Predict Globally, Correct Locally: Parallel-in-Time Optimal Control of Neural Networks

02/07/2019 ∙ by Panos Parpas, et al. ∙ 0

The links between optimal control of dynamical systems and neural networks have proved beneficial both from a theoretical and from a practical point of view. Several researchers have exploited these links to investigate the stability of different neural network architectures and develop memory efficient training algorithms. We also adopt the dynamical systems view of neural networks, but our aim is different from earlier works. We exploit the links between dynamical systems, optimal control, and neural networks to develop a novel distributed optimization algorithm. The proposed algorithm addresses the most significant obstacle for distributed algorithms for neural network optimization: the network weights cannot be updated until the forward propagation of the data, and backward propagation of the gradients are complete. Using the dynamical systems point of view, we interpret the layers of a (residual) neural network as the discretized dynamics of a dynamical system and exploit the relationship between the co-states (adjoints) of the optimal control problem and backpropagation. We then develop a parallel-in-time method that updates the parameters of the network without waiting for the forward or back propagation algorithms to complete in full. We establish the convergence of the proposed algorithm. Preliminary numerical results suggest that the algorithm is competitive and more efficient than the state-of-the-art.



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1 Introduction

As transistors get smaller the amount of power per unit volume no longer remains constant as Dennard and co-authors predicted in 1974 (Dennard et al., 1974). After over thirty years, Dennard’s scaling law ended in 2005, and CPU manufacturers are no longer able to increase clock frequencies significantly (Koomey et al., 2011)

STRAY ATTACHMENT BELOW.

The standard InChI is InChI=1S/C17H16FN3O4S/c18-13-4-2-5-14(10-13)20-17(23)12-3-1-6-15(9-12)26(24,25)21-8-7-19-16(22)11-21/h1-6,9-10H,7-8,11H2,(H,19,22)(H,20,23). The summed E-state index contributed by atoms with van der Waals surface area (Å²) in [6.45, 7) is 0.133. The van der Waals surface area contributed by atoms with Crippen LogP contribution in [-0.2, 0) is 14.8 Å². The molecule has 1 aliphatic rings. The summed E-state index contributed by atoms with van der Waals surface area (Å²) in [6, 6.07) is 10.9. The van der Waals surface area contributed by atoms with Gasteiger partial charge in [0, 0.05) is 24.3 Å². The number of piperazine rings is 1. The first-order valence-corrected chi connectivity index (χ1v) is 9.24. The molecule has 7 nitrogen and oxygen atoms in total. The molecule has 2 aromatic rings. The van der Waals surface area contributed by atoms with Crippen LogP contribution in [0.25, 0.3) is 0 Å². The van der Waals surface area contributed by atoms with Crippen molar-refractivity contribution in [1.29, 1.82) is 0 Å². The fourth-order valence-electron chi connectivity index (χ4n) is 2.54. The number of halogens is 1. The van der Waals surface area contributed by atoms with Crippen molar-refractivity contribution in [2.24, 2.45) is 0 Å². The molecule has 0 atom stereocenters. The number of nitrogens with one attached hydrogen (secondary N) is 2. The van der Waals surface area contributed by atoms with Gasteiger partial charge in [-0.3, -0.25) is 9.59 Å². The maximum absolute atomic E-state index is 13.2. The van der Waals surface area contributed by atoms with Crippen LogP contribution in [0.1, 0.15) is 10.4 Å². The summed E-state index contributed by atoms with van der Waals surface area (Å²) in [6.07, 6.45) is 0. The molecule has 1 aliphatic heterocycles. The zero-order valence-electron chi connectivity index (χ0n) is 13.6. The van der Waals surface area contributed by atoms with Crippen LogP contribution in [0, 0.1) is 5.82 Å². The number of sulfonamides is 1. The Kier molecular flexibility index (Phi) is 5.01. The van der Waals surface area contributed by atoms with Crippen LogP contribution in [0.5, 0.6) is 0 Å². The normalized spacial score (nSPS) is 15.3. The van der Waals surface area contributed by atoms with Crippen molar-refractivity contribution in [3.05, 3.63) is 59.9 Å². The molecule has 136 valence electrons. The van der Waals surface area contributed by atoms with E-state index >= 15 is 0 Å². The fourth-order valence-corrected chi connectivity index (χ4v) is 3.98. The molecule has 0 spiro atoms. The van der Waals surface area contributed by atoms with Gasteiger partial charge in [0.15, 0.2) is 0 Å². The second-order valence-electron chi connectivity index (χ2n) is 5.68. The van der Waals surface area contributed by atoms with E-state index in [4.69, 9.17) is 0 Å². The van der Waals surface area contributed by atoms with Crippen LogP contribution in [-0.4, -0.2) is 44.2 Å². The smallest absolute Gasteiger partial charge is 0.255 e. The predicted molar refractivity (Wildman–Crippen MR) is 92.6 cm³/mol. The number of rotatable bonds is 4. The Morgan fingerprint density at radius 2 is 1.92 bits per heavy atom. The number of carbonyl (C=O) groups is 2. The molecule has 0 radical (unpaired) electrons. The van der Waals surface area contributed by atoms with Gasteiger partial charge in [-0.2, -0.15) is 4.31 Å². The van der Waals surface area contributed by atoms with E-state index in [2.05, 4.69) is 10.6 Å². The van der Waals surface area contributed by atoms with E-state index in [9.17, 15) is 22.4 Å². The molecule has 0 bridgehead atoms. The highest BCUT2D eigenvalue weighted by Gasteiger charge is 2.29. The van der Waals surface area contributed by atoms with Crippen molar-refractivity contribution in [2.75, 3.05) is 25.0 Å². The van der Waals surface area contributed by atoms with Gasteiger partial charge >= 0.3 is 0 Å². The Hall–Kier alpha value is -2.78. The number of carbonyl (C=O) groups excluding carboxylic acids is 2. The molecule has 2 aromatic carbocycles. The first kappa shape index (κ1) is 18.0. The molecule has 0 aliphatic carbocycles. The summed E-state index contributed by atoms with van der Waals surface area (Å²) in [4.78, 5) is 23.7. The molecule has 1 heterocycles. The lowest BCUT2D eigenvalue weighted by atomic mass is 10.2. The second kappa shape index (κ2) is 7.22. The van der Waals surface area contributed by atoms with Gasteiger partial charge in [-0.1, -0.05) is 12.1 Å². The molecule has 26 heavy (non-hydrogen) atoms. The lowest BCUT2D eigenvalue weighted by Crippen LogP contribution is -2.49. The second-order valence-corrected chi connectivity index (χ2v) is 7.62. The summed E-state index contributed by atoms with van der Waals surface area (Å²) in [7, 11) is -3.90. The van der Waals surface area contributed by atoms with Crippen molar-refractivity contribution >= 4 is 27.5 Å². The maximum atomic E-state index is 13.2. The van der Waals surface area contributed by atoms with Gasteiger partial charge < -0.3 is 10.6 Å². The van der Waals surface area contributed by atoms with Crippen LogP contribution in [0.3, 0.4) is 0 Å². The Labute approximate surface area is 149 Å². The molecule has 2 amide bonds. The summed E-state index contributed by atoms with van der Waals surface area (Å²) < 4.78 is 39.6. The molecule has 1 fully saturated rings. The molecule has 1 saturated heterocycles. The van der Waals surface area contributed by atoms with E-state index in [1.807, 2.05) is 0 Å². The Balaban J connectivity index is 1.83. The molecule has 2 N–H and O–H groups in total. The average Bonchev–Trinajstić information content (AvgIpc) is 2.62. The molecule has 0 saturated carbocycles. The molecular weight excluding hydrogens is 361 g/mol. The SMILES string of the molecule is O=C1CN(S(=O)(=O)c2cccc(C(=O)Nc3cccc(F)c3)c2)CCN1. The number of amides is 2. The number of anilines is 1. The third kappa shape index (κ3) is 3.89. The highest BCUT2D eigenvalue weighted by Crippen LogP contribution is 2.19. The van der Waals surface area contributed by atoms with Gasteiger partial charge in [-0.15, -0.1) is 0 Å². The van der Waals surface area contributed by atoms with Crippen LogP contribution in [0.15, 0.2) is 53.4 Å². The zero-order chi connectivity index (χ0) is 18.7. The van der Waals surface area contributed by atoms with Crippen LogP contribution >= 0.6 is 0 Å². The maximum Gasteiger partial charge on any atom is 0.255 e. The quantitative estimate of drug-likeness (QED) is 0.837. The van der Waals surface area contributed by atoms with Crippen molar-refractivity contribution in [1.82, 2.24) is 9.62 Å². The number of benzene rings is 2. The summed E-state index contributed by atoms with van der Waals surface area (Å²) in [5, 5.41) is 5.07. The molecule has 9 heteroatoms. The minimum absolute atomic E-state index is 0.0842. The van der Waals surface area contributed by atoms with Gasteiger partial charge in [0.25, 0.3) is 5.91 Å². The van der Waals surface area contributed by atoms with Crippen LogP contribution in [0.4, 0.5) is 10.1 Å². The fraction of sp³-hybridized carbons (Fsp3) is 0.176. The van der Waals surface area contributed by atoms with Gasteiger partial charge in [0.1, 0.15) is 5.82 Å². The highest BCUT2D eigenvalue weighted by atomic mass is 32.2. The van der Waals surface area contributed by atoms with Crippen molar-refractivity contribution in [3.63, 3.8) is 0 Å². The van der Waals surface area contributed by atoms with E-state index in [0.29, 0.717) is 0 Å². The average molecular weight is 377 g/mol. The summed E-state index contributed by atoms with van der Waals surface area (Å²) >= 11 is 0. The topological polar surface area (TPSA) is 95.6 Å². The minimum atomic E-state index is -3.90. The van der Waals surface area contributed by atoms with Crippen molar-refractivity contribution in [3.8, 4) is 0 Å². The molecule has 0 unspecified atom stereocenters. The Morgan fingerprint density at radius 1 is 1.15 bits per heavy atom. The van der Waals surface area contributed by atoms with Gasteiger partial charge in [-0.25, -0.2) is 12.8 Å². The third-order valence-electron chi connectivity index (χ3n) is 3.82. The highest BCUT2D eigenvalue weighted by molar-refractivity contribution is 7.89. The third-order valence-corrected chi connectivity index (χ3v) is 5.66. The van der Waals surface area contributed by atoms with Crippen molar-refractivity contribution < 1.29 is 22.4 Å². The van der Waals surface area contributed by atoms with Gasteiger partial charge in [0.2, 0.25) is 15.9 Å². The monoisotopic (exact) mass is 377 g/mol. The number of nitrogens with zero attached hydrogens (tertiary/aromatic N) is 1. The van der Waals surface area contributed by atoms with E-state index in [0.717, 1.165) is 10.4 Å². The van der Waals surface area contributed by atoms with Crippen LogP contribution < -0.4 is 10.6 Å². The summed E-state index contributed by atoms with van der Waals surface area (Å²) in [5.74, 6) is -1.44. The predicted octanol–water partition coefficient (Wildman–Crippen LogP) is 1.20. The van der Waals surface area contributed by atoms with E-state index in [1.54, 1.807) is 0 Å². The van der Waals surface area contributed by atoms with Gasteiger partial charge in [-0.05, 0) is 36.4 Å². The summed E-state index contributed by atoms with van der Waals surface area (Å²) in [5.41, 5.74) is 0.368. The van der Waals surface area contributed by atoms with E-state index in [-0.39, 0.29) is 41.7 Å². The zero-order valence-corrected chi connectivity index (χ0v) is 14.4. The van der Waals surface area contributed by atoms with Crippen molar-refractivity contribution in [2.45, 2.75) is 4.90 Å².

. The physical limitations of silicone-based microprocessors gave rise to computing architectures with many cores. The reduction in cost and wide availability of multi-core processors completely revolutionized the field of neural networks, especially for computer vision tasks. Therefore, the recent success of neural networks in many learning tasks can, in large part, be attributed to advances in computer architectures. Alternative computing technologies (e.g., quantum computers) are not likely to be available soon. Thus any future advances in more efficient training of neural networks will come from algorithms that can exploit distributed computer architectures.

Currently, the greatest obstacle in the development of distributed optimization algorithms for neural network training is the entirely serial nature of forward and backward propagation. The parameters of the neural network can only be updated after the forward propagation algorithm propagates the data from the first to the last layer and the backpropagation algorithm propagates the gradient information back to the first layer through all the layers of the network. This entirely serial nature of the training process severely hinders the efficiency of distributed optimization algorithms for deep neural networks. As a result, all the widely used frameworks for training neural networks only offer data parallelism, and the problem of layer-wise parallelism remains open.